The Whitsundays of the past
The Whitsundays are a playground in paradise! They are one of the top places to visit in Australia and always welcome many visitors who want to explore the islands and their reefs.
But it wasn't always so.
The Whitsundays were not always as we know them today. It all started 65 million years ago when Australia began to detach itself from present day Antarctica when they were still both part of the supercontinent of Pangea. As the earth began to shift and move and plates began to smash together, mountain ranges were formed and new landscapes were created and the earth began to change once again. This is how the mountain ranges in Australia were formed, as was much of the underwater landscapes of the Coral Sea.
For while the landscape maintained the same formations. However, much later down the road, when Australia began to resemble the present-day country as we know it, another monumental shift happened when the polar caps began to melt and change the landscape once more. This melting caused the sea levels to steadily rise at drastic rates, creating an ocean between the mainland and Tasmania, which has previously been one landmass, as well as flooding all of the coastlines, bays and coves around the coast. As the water rose up, the landmass got smaller and the coastlines changed. Imagine Australia as a much bigger continent where the boundary of the coast was much farther out into the sea than it is at present day - it would have looked nothing like it does at present day. Where we currently see the Great Barrier Reef, continental shelf and offshore islands would have once been all mainland and mountain ranges. In fact, the original coastline was 35 meters below the present one! As the coastline crept in, so too did the corals and reefs along with it, shifting as it needed to remain close to the 'new' surface of the water.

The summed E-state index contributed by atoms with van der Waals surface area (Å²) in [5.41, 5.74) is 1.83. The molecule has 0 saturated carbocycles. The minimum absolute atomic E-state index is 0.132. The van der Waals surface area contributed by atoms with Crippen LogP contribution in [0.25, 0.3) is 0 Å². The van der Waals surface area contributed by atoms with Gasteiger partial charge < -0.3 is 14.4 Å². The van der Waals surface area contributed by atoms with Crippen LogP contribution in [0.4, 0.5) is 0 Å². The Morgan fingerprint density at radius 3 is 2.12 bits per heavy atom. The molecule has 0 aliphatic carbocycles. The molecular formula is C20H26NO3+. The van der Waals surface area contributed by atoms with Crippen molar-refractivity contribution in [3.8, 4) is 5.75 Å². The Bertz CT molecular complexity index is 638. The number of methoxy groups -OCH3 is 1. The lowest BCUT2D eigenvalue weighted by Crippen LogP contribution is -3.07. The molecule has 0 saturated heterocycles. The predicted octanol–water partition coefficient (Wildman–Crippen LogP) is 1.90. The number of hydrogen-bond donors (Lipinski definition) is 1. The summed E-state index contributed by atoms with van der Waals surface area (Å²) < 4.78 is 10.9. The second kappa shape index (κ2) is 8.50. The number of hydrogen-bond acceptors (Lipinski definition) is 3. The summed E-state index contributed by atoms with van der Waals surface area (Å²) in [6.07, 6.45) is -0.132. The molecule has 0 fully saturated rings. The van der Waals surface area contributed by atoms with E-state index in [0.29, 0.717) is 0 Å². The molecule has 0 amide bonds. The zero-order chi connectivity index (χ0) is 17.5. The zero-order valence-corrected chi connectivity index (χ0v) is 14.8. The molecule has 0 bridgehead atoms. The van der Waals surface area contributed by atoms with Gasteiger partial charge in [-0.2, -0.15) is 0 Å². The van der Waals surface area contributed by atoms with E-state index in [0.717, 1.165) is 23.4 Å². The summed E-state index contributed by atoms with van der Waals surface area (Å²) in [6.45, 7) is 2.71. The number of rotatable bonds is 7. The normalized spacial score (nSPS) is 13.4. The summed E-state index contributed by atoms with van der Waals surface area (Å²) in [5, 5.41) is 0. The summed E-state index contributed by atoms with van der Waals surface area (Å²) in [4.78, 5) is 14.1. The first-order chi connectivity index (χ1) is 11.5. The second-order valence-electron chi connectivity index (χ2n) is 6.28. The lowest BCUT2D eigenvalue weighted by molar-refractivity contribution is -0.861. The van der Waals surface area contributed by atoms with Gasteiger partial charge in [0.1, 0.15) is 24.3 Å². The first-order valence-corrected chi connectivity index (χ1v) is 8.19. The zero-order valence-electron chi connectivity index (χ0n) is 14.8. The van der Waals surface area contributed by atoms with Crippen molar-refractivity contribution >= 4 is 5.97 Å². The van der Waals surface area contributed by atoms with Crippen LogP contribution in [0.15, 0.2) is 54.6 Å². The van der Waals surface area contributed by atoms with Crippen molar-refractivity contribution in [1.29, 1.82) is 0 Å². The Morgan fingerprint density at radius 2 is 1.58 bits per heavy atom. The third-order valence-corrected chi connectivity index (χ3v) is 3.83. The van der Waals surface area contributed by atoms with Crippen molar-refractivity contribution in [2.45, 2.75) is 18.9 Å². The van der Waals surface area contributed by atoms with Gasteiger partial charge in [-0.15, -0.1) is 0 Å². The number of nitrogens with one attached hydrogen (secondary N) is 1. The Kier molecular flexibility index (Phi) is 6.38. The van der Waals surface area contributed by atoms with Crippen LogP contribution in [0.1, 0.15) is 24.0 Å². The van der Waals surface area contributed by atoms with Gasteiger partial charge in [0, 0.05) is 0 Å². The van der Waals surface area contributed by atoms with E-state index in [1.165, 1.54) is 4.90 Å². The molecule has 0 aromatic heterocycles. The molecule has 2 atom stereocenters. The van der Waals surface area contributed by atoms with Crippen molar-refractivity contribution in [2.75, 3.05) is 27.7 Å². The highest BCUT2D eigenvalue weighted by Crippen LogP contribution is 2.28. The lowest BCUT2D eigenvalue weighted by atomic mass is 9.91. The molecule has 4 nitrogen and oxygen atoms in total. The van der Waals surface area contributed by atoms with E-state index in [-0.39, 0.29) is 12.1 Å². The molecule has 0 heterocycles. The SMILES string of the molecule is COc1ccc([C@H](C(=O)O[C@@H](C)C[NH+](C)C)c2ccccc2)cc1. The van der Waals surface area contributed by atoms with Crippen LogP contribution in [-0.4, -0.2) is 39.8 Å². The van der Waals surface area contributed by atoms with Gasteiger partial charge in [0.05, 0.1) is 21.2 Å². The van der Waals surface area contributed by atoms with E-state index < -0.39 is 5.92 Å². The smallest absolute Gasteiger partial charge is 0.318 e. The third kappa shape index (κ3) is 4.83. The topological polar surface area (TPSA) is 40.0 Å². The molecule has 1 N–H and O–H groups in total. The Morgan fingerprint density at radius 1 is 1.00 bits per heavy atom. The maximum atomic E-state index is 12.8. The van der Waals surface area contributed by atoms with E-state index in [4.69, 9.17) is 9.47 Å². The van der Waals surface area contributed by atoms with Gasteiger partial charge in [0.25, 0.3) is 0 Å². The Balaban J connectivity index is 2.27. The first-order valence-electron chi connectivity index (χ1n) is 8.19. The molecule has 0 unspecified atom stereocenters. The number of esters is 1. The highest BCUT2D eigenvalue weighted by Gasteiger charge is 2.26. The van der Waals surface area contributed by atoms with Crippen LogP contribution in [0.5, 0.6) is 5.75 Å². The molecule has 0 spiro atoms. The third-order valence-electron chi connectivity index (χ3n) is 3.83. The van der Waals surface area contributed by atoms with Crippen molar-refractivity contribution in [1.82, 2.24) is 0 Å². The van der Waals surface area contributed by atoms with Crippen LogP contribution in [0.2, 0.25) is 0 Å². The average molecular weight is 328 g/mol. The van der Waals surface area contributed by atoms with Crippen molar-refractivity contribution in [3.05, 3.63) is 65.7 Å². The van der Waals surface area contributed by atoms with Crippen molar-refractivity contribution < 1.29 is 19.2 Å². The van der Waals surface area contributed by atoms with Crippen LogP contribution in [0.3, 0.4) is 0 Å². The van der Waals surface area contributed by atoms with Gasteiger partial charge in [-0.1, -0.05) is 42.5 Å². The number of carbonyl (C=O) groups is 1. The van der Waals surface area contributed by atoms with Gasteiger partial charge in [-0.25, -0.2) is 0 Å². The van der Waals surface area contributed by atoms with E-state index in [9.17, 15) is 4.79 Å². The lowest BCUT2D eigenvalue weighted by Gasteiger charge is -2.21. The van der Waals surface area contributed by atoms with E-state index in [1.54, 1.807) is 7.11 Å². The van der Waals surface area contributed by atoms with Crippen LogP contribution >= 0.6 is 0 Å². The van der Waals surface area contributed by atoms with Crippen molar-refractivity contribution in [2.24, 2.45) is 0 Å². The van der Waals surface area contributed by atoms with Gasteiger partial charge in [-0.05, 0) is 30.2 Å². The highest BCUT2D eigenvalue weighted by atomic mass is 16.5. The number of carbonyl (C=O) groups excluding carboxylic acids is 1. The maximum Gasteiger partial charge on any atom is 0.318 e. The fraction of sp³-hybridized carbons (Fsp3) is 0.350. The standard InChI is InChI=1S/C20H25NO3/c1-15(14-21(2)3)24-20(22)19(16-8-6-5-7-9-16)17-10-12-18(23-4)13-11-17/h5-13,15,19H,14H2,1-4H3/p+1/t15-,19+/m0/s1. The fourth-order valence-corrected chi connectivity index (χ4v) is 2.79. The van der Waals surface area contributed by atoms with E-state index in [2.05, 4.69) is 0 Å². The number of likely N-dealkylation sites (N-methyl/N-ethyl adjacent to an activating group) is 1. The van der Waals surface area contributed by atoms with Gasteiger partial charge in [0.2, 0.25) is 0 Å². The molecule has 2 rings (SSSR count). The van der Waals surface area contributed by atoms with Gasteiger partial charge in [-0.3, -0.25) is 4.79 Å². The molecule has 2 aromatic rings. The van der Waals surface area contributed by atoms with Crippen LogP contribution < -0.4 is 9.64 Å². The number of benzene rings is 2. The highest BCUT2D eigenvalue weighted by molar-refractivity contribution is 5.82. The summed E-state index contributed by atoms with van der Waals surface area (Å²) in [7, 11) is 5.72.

The area that is now the Whitsunday Islands were once a mountain range that were part of the mainland. As the polar caps melted, they became slowly submerged as the coastline crept upwards. As the islands sunk deeper into the ocean, the reefs around them grew on the previous mountainsides, rising as the water did. So when you're looking at Whitsunday Island, Hook Island, Hamilton Island or any other islands you may pass, try to picture them as mountain tops, with their bases far below you, submerged in the ocean!